April 8, 2020

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Lots Going On in a Vacuum

Originally published October 26, 2010 LPOD-Oct26-10.jpg
LRO WAC image M119950789MC processed by Maurice Collins, New Zealand

Guericke. One of the oddest names for a crater, but an interesting feature, nonetheless. Actually, it is not so much Guericke, an old degraded crater, but some small landforms near it that deserve comment. First is the overlapping threesome in the mare just east of Guericke. These are simultaneous impacts, either a basin secondary chain or perhaps a projectile that was gravitationally sheared into three just before hitting. In the 1-o'clock position from Guericke is a pear-shaped crater (S) connected to another (J) that looks elongated - these may have a similar origin to the triplet. A different type of oddity is the triangular depression on the upper left side of Guericke. I assume this is a collapse into a volcanic vent area. Half way between this arrowhead and the sharp crater Tolansky (at upper left) is a rough textured mound. It is probably not a dome covered by Imbrium ejecta - but it could be. Tolansky has a one in a million impact cutting its rim crest. In the old days this would be cited as a near impossibility and thus likely to be volcanic. The old days weren't all good. Finally, heading southward from Tolansky is what looks like one side of a rille. This is probably all that is left from a rille that cut an underlying lava flow that was later veneered by basin ejecta. A lot was going on in this neighborhood a few billion years ago.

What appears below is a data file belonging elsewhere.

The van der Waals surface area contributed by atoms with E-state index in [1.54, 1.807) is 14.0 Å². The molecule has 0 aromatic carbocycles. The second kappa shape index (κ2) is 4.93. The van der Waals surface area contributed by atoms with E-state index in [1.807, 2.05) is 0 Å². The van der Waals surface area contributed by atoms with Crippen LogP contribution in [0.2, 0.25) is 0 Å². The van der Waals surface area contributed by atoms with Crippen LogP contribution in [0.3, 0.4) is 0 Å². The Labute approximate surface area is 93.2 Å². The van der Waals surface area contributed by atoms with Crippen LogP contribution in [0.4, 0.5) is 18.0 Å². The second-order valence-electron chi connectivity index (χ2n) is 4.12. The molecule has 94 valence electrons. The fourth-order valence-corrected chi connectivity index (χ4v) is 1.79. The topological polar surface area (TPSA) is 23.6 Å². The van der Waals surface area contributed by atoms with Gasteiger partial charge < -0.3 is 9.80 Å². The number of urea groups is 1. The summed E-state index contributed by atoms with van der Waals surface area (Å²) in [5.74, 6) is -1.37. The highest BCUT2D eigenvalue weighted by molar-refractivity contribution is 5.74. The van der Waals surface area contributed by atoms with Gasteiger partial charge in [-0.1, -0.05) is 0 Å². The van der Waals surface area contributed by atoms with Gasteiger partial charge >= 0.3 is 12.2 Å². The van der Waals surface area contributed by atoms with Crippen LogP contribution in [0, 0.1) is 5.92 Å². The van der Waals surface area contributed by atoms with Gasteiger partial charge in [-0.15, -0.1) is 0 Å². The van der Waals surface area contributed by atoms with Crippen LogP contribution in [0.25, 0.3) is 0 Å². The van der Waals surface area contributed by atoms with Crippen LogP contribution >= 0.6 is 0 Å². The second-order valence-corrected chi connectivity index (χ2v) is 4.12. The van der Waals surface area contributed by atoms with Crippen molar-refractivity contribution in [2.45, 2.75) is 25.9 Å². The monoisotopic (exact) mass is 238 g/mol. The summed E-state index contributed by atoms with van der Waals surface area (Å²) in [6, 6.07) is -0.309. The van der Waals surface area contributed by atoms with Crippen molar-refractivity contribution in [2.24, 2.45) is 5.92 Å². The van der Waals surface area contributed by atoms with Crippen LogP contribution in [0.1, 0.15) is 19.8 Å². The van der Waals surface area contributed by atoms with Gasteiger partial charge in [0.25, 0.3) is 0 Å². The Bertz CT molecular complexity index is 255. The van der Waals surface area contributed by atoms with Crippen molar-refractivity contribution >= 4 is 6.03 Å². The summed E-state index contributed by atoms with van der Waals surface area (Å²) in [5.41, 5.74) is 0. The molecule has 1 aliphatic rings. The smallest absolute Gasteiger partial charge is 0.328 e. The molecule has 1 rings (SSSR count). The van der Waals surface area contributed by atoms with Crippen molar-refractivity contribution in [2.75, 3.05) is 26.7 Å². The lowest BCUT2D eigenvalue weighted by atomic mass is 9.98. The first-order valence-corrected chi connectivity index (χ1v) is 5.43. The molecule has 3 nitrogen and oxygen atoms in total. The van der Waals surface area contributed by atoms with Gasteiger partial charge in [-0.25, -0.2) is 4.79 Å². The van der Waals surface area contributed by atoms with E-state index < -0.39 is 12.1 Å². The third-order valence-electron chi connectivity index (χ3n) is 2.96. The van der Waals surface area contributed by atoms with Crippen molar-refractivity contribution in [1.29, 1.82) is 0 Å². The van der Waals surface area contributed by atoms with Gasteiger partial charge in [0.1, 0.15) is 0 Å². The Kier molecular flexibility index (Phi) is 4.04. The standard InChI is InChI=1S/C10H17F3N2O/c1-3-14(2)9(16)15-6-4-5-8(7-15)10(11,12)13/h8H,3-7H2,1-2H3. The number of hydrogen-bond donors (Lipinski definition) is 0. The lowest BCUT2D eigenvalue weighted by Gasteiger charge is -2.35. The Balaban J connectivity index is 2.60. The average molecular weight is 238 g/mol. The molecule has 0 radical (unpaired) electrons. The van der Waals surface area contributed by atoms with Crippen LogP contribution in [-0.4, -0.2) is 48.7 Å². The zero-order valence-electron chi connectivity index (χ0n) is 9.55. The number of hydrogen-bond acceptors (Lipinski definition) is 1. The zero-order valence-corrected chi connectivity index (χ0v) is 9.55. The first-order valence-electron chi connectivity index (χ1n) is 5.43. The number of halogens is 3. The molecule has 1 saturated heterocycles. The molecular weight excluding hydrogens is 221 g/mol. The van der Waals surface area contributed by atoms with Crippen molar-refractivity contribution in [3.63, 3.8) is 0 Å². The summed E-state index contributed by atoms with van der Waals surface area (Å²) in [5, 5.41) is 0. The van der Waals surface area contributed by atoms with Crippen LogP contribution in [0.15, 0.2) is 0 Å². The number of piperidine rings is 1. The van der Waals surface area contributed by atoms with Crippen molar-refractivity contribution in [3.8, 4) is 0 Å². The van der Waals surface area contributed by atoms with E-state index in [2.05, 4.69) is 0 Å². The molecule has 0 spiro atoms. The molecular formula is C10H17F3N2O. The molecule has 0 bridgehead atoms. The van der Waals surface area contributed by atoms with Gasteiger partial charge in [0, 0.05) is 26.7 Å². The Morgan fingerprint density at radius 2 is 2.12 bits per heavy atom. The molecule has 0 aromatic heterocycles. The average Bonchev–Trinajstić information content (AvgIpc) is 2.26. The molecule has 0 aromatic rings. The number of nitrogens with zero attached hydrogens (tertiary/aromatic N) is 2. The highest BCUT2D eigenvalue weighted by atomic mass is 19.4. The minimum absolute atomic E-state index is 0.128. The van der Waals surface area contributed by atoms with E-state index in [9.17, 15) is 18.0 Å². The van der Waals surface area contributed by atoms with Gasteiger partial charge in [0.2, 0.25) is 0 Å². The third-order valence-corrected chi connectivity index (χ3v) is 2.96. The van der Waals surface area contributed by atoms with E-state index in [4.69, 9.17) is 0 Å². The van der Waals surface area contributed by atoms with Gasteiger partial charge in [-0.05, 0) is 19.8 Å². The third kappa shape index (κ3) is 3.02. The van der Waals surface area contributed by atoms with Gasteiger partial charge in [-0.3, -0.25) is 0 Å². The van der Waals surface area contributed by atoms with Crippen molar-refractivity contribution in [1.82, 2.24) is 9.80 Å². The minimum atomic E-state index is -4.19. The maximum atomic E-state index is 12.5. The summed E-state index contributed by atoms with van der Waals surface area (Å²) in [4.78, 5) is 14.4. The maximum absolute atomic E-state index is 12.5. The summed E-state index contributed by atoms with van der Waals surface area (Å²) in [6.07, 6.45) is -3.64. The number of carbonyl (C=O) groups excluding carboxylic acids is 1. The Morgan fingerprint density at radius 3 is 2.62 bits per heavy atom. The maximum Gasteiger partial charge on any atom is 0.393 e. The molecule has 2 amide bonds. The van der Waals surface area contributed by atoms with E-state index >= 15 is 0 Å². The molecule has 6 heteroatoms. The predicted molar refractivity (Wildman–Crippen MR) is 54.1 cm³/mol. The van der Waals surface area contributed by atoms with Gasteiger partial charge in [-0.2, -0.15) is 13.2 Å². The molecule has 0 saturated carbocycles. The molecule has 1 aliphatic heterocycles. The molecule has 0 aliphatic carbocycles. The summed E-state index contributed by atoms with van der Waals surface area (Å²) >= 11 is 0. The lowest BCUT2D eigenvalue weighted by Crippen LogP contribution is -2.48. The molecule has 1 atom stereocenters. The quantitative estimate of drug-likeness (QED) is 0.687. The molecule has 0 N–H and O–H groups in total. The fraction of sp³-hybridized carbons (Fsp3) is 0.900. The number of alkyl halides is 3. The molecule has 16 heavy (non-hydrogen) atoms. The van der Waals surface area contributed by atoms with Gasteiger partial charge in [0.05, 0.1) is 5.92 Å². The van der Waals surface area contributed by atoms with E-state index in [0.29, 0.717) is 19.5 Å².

Chuck Wood

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